People in the comic-book industry have been singing the praises of Eric Wight for a couple of years now, but I don’t think we’ve really seen a project that one could point to as really belonging to him. The one-time animation artist has illustrated short stories in a variety of comics titles, but there was never one that one could call “that Eric Wight book”… until now. Given the amount of work he’s done for the big super-hero publishers, it might strike one as surprising that Wight would opt to make his debut as a writer/artist of original graphic novels outside that arena. Signing up with Tokyopop for this project is not only a good thematic fit, though, but it offers him a stronger penetration into a market that might not be as familiar with his work. My Dead Girlfriend is a light, entertaining read. The imaginative mix of the supernatural, comic elements and teen melodrama is quite charming, and the sweet and innocent love story is saccharine, yes, but quite cute and touching too. Read the rest of this entry »

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We Are a Hedge

Posted by Don MacPherson on 4th December 2006

Mail Order Ninja Vol. 1 & 2
Writer: Joshua Elder
Artist: Erich Owen
Letters: Lucas Rivera
Editor: Paul Morrissey
Publisher: Tokyopop
Price: $5.99 US/$7.99 CAN (per book)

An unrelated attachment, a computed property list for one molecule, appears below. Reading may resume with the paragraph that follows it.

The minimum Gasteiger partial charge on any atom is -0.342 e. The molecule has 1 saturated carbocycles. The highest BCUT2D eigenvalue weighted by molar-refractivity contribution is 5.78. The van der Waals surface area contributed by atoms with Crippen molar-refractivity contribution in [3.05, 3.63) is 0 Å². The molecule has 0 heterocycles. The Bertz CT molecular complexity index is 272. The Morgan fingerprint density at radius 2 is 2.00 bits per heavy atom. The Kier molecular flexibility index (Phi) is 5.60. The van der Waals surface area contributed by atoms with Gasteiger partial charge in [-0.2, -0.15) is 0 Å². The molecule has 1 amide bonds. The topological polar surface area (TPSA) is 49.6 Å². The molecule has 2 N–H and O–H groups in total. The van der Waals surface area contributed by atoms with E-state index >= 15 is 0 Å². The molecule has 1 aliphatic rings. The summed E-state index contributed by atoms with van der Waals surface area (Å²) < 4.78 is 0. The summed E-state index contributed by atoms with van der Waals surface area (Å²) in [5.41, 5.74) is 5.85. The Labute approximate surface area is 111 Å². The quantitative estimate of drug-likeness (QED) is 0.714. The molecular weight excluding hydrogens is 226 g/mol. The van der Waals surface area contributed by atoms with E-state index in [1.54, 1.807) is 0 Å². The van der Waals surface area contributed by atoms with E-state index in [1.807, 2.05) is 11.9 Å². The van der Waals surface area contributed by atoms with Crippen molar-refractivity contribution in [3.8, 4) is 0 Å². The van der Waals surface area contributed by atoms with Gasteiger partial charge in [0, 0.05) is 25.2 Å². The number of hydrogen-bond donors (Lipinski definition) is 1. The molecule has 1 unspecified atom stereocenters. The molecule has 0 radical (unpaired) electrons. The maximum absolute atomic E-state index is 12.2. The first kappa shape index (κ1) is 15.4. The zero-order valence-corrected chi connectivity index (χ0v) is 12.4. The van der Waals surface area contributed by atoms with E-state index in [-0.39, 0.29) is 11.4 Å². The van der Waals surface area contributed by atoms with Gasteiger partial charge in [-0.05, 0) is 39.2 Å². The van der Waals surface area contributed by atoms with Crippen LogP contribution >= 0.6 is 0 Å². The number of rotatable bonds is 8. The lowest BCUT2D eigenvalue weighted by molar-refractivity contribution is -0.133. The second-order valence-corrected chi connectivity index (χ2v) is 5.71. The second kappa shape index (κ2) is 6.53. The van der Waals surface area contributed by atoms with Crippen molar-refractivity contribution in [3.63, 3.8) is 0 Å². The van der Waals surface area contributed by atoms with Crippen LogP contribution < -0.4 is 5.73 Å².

After reading the first two volumes of this new American-produced title, I was struck by one overriding thought: it’s rather juvenile. I mean that in both the positive and negative connotations of the term. There’s a youthful energy to the characters, and on the surface, there’s an innocence at play that’s appealing (but quickly dispelled). But writer Joshua Elder’s script is inconsistent, switching between a zany comedy mode to straightforward action. Furthermore, the premise and story fail to follow any kind of internal sense of logic. Manga fans will be pleased, however, with artist Erich Owen’s Japanese-inspired artwork. It’s sharp and clean. He handles the choreography of action scenes quite well, and I rather enjoyed his eye for character design. Read the rest of this entry »

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There’s Strife After Death

Posted by Don MacPherson on 24th October 2006

Afterlife Vol. 1 original graphic novel
Writer: Stormcrow Hayes
Artist/Letters/Cover artist: Rob Steen
Editor: Luis Reyes
Publisher: Tokyopop
Price: $9.99 US/$12.99 CAN

This is my first Tokyopop book.

As best as I can recall, I’ve never read one of Tokyopop’s graphic novels. I am not a manga fan, and Tokyopop is known as a manga publisher, but more recently, it’s been branching out beyond Japanese adaptations. Afterlife is a U.S., homegrown horror graphic novel. It’s clearly inspired visually and conceptually by Japanese comics fare, but it stands up well on its own as an original and thought-provoking premise. Writer Stormcrow Hayes explores faith and ethics from a unique perspective, challenging his readers to question their own moral and social beliefs. The plot and characters are somewhat diverting, but the larger questions posed here stand out as the book’s greatest strengths. Read the rest of this entry »